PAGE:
The Responsibility Of Odysseus In Homer's Odyssey

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Man of inconsistency, brave Odysseus, was perhaps too brave, too confident at times in his own sporadic abilities and certainly lacking at others. His hubris is often his downfall, and he becomes confident and unconfident in cycles, rash and cautious in an alternating pattern. When he is more timid, he is more cautious, capable fabricating some brilliant plan that can undoubtedly succeed. When it does indeed succeed, he becomes overly rash and impetuous, indulging in the pride of his own accomplishments. This hubris causes Odysseus to become too high and mighty in his own mind to think of a plan or be careful, and the next important decision to make is sure to be rash, crushing his ego and forcing him to be more reasonable. This cycle repeats, looping throughout…show more content…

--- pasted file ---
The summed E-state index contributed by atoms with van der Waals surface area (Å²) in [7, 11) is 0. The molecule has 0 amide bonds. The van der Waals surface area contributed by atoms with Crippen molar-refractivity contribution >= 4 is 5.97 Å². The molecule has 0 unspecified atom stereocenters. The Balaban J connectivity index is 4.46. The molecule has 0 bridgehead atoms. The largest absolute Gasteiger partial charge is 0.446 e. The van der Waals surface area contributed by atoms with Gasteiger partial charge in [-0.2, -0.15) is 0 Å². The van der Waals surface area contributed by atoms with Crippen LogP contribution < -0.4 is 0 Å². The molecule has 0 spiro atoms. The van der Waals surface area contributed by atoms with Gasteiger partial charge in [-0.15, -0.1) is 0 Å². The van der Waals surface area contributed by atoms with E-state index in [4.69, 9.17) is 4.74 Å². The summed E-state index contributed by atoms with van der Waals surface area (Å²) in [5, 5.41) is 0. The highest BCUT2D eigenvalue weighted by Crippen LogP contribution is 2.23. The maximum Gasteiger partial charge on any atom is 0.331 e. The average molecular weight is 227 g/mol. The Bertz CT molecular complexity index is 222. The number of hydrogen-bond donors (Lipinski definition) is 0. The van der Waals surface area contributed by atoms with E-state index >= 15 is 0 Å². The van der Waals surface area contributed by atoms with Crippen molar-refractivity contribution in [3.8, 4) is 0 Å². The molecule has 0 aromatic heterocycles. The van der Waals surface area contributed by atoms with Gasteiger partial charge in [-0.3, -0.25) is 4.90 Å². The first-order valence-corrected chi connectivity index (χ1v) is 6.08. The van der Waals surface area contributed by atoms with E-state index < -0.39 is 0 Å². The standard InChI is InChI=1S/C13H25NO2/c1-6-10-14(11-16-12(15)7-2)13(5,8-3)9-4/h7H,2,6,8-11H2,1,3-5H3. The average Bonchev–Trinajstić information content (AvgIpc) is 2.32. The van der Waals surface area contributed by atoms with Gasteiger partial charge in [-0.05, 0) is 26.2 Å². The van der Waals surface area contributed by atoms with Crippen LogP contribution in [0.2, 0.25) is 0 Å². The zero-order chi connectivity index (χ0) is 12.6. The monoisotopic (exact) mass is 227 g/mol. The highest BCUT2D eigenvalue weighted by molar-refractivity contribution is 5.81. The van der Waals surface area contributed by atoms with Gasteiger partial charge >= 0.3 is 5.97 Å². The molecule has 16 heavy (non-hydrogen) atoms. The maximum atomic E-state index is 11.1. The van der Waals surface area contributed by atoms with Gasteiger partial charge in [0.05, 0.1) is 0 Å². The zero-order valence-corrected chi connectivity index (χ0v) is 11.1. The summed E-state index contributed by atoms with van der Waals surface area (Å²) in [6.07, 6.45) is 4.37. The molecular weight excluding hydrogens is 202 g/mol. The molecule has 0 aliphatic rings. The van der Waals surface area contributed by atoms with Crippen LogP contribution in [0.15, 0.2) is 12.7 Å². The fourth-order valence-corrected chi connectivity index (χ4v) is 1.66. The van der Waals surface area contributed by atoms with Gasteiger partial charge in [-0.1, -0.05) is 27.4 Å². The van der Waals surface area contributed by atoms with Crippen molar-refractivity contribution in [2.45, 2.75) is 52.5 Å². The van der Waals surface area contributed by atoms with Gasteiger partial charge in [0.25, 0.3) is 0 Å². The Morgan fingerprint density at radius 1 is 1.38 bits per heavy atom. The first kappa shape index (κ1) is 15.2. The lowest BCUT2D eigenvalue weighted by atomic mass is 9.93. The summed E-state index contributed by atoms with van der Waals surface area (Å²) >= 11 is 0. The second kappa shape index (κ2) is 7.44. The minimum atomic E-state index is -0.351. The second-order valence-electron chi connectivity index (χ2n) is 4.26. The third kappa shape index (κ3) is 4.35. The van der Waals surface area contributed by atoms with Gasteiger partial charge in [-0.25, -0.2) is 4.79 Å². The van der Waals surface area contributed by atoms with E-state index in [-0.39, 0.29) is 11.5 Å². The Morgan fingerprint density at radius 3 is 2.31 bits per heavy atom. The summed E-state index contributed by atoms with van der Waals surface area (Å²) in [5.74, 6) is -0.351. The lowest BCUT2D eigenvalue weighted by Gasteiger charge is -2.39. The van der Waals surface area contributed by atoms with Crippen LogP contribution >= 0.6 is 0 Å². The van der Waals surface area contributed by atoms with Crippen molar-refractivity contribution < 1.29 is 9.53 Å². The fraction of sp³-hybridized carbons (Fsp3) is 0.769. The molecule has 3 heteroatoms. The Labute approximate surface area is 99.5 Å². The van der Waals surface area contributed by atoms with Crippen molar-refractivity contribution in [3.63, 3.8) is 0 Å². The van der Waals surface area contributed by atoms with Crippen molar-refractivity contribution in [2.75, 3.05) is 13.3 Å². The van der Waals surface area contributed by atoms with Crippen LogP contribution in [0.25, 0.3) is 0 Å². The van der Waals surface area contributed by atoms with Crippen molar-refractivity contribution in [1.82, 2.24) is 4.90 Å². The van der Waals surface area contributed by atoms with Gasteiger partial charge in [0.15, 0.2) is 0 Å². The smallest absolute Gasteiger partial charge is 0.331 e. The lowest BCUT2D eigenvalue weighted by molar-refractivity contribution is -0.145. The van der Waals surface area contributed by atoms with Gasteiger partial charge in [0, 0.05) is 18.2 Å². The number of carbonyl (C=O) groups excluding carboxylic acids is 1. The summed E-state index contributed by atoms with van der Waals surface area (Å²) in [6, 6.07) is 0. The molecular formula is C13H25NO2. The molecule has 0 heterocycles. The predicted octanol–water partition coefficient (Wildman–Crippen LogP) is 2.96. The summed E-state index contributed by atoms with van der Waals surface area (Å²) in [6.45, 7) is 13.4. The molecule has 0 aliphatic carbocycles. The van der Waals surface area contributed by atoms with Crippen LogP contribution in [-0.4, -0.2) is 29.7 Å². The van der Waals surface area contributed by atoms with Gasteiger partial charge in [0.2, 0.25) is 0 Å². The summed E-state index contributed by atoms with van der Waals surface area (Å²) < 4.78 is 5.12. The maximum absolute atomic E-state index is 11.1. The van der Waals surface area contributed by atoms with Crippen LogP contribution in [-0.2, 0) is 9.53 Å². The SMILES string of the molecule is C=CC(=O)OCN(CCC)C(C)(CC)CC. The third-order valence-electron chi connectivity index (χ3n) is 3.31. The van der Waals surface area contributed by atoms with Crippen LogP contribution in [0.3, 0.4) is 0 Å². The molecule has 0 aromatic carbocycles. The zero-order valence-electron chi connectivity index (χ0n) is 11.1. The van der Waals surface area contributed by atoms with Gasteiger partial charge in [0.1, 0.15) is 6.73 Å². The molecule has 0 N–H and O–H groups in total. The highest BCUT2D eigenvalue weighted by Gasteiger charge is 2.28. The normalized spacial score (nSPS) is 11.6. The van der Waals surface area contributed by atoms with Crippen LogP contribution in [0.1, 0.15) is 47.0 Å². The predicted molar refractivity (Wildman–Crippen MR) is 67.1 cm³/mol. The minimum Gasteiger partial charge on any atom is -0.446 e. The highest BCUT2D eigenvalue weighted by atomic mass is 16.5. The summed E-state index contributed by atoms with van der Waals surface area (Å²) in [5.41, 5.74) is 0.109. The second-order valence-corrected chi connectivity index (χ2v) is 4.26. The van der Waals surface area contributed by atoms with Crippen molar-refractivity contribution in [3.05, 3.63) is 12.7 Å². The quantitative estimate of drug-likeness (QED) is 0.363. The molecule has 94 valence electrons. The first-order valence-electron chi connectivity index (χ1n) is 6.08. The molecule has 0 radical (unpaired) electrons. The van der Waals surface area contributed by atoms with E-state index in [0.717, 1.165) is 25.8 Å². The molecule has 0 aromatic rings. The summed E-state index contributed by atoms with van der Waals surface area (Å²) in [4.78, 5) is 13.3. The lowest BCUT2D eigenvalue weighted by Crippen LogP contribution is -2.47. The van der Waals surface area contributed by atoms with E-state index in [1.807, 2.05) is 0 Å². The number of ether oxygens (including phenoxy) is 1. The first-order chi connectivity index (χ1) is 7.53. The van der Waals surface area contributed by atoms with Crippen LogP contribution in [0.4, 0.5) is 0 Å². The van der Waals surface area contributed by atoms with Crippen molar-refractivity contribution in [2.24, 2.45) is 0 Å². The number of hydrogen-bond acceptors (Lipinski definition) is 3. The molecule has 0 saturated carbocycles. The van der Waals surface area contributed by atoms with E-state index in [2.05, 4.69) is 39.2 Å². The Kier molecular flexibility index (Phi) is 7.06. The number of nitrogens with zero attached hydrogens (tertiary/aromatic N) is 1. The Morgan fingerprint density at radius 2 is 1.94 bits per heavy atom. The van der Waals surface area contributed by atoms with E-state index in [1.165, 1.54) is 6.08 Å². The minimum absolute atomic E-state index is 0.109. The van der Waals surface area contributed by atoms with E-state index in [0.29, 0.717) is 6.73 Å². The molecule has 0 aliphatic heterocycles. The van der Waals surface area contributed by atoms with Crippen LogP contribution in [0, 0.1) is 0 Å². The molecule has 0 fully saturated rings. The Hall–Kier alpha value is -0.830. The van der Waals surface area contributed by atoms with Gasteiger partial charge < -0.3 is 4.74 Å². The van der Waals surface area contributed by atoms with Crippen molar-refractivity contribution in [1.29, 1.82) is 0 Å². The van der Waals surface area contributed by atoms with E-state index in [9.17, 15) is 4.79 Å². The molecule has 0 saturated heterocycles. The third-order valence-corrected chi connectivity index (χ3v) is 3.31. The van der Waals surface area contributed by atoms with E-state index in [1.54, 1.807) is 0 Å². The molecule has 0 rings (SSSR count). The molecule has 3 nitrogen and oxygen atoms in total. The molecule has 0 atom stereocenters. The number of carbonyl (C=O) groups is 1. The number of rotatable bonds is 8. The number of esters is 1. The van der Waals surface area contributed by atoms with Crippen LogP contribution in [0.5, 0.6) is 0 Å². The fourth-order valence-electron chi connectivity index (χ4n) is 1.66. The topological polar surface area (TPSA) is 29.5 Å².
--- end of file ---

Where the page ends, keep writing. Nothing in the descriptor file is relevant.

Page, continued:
He rashly taunts the Cyclops; yet he cautiously plans a rescue of his men from Circe. He rashly stays for a year, partying and drinking; yet he cautiously plans the next voyage to the world of the dead. He rashly hides the true nature of Scylla from his men; yet he cautiously tells them to stay from the herds of Helios. Odysseus, who renounced his gods at Troy, who cries for seven years, is even inconsistent in his hubris, only holding his bravado when he has recently done something that deserves pride. The most extreme portrayal of arrogance is the aforementioned escape from the Cyclops, where Odysseus let his excessive pride and emotion get the better of him and taunts the Cyclops. He often blames his own mistakes on his men, accusing them of being mutinous and rebellious. “Then I urged them to cut and run, set sail, / but would they listen? Not those mutinous fools” (9, 50-51). Losing control of his men, to protect his pride, Odysseus raises himself up by lowering his men in his own mind. Again, when he deprives his men of information regarding the bag of winds, he accuses them of distrusting him, when they had every right

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